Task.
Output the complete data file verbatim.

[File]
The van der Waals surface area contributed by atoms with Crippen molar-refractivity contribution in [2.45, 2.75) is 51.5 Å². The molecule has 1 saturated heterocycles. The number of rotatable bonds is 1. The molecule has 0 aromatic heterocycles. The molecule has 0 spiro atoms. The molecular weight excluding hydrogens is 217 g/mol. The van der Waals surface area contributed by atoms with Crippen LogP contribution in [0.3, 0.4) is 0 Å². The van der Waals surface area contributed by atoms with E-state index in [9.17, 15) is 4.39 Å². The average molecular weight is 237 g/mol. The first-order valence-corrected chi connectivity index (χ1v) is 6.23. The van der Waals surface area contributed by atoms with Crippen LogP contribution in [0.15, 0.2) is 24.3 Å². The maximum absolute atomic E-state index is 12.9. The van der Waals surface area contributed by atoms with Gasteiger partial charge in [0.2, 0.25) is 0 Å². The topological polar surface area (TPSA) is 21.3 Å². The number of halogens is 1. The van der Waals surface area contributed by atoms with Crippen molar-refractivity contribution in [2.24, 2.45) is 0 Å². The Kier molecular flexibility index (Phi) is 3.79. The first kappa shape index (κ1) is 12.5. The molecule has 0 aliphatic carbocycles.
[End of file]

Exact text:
The van der Waals surface area contributed by atoms with Crippen molar-refractivity contribution in [2.45, 2.75) is 51.5 Å². The molecule has 1 saturated heterocycles. The number of rotatable bonds is 1. The molecule has 0 aromatic heterocycles. The molecule has 0 spiro atoms. The molecular weight excluding hydrogens is 217 g/mol. The van der Waals surface area contributed by atoms with Crippen LogP contribution in [0.3, 0.4) is 0 Å². The van der Waals surface area contributed by atoms with E-state index in [9.17, 15) is 4.39 Å². The average molecular weight is 237 g/mol. The first-order valence-corrected chi connectivity index (χ1v) is 6.23. The van der Waals surface area contributed by atoms with Crippen LogP contribution in [0.15, 0.2) is 24.3 Å². The maximum absolute atomic E-state index is 12.9. The van der Waals surface area contributed by atoms with Gasteiger partial charge in [0.2, 0.25) is 0 Å². The topological polar surface area (TPSA) is 21.3 Å². The number of halogens is 1. The van der Waals surface area contributed by atoms with Crippen molar-refractivity contribution in [2.24, 2.45) is 0 Å². The Kier molecular flexibility index (Phi) is 3.79. The first kappa shape index (κ1) is 12.5. The molecule has 0 aliphatic carbocycles.